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Grace Sings Sludge – “The Pledge”

was always a fan of The Sandwitches and this hammock swung strummer from the band’s Grace Cooper is a good taste of her latest LP and a bit of an extension of their charms. There’s a loose feeling to “The Pledge,” dangling its feet in the breeze and hardly taking itself too seriously. Cooper has a way of making the ordinary, lackadaisical musings on love feel slightly profound, though. While the song’s themes of self-improvement to serve the ends of a relationship seem both relatable and at their heart, doomed, Cooper’s sighed delivery gives them some weight that makes the hollow promises thud even harder. The song flits by in a haze that takes full advantage of Grace’s dreamy style of folk-pop. It’s hard not to feel the room instantly fill with incense the moment her guitar begins to strum and by the end, even though the words ring false, we’re all calmer somehow anyway. The LP is out now on Empty Cellar.




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Grace Cummings – “Sweet Matilda”

Grace Cummings’ LP from last year caught me late, but never really let go. Cumming’s voice has a quality that’s startling, but affirming. There’s a sandpapered rasp nestled into a richness that unfolds further with each listen. Her stories capture hurt and healing in a way that matches the assured delivery that drives out of the speakers with a powerful gait. She’s the latest in a long line of indelible artists that have found their way into Mexican Summer’s singles offshoot Looking Glass and like the other inhabitants of this world, “Sweet Matilda” stirs a deeper well in the listener. Atop a patient piano, Cummings lays out a tale of loss that fills in the fine details with a refined hand. Its a crushing, gorgeous song that fits in right alongside her previous LP like an epilogue. With so many songs entering the fray each day a lot of gems can get lost. Don’t let this one get away.





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Michael Nau – “Funny Wind (demo version)”

The work of Michael Nau often captures a temperamental magic — when the sun dips just below the horizon and the colors take a turn towards cooler greens. His recordings, though not overly adorned, drape his songs in a studio softness that’s often buffeted by some ace collaborators. His voice lays swooning in the velvet trappings that recall the ‘70s vocal treasures that spawned a golden age of honey-hued folk and singer-songwriter prominence. However, before any of his songs made it to the velour and vernal sounds of the finished project, they started as an idea alone at home. Nau has been capturing his songwriting process on tape for years, but the vaults have remained sealed up until now. With Demo Versions, 2014 to 2017 the songwriter lets us all behind the veil to hear how many of his well-loved songs began. The record is by turns sparse and affecting. Once the studio buffer is removed, the songs land like a private-press folk record cut on a budget, but that temperamental magic is still coursing through each one.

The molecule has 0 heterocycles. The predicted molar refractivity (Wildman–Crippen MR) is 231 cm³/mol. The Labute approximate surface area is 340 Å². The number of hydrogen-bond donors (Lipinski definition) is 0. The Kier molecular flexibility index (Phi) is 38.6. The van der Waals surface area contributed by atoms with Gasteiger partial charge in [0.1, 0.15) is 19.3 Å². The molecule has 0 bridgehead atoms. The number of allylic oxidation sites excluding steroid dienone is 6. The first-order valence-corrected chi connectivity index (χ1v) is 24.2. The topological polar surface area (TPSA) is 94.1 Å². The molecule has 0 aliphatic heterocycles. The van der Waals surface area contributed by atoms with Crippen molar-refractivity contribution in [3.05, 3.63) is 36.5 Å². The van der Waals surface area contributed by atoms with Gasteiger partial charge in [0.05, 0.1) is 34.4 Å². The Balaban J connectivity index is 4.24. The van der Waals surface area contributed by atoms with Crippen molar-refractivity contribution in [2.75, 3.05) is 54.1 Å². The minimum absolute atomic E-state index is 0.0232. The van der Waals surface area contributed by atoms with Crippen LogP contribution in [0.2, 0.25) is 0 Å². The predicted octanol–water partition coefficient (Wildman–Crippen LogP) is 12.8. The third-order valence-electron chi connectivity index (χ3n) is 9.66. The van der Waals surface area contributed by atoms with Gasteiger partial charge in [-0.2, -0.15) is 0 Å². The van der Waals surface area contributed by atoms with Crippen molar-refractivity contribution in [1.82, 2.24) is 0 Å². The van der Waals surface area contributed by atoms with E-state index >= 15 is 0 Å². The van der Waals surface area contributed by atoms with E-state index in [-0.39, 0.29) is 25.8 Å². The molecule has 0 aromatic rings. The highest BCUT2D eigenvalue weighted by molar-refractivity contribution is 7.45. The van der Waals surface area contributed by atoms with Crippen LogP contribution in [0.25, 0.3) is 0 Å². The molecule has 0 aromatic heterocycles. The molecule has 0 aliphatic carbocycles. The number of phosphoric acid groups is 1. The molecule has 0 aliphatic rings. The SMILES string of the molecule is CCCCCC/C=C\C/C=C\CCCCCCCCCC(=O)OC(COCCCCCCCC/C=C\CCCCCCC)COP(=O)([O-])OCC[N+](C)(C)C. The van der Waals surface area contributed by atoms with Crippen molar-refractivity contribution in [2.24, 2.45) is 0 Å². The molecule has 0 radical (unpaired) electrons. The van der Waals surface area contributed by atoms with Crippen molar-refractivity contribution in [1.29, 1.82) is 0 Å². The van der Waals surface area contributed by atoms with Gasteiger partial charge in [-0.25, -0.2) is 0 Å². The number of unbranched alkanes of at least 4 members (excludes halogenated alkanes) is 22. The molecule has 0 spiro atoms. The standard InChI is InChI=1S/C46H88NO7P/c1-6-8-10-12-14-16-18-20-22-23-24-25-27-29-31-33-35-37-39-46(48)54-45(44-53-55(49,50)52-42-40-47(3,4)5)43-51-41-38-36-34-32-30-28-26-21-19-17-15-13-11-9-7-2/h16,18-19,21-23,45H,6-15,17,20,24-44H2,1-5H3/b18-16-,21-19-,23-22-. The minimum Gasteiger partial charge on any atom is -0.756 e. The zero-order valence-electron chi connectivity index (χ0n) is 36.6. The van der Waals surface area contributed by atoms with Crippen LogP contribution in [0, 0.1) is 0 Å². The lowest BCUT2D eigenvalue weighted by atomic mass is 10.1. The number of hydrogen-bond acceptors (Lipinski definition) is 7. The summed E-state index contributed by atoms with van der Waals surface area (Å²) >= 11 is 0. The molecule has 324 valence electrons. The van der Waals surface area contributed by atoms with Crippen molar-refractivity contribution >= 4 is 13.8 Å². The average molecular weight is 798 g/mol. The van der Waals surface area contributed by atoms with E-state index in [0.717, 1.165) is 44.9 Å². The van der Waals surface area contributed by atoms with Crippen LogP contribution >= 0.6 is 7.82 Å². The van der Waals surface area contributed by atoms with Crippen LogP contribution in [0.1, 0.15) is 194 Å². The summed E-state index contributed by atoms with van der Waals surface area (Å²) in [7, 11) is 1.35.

“Funny Wind,” in particular, is given a tender tread. The original is laced with a buttoned-up grace, but here Nau is unwound on the porch, letting the lyrics dance around the tape hiss. His voice comes through unfettered, but perhaps its tugging at the soul just a bit more because of it. The song quivers a bit more in its infancy. The final product still lands among the heartstrings, but the demo has a country crooner’s charm and a lingering sweetness that doesn’t quite come through as completely after the polish dries. Sometimes there’s just a perfect take, and this nails that feeling. The record lands this Friday on Suicide Squeeze.



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Le Ren – “If I Had Wings”

Been easing into the upcoming EP from Montreal’s Lauren Spear under the name Le Ren. The EP is draped in a bittersweet soul, informed by loss and the lingering regrets that lead on the road to resolution. “If I Had Wings” is a slow saunter into the summer air, flecked with a mournful slide, laconic strums and Spear’s heartbreaking delivery. The song ebbs into the strands of downcast country that have been working their way into constant rotation around here. While the release is only four songs strong, each is a universe of quiet despair and newfound hope. The EP lands on Secretly Canadian July 31st.



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Mike Polizze – “Cheewawa”

Another sunbaked strummer from the upcoming solo LP from Purling Hiss’ Mike Polizze. Like the previous single “Revelation,” there’s an inherent looseness, a sonic hammock of sound that cradles the listener. Its easy to pair Polizze’s solo work with slight breezes and the green sunlight that filters through the trees. Early summer solitude is a perfect pairing with his laconic strums and the burlap drawl of guest Kurt Vile. Naturally videos in isolation are getting hard to inject too much creativity into, but the hazy aura here does nicely to compliment “Cheewawa’s” natural ease. The record’s coming our way July 31st on Paradise of Bachelors.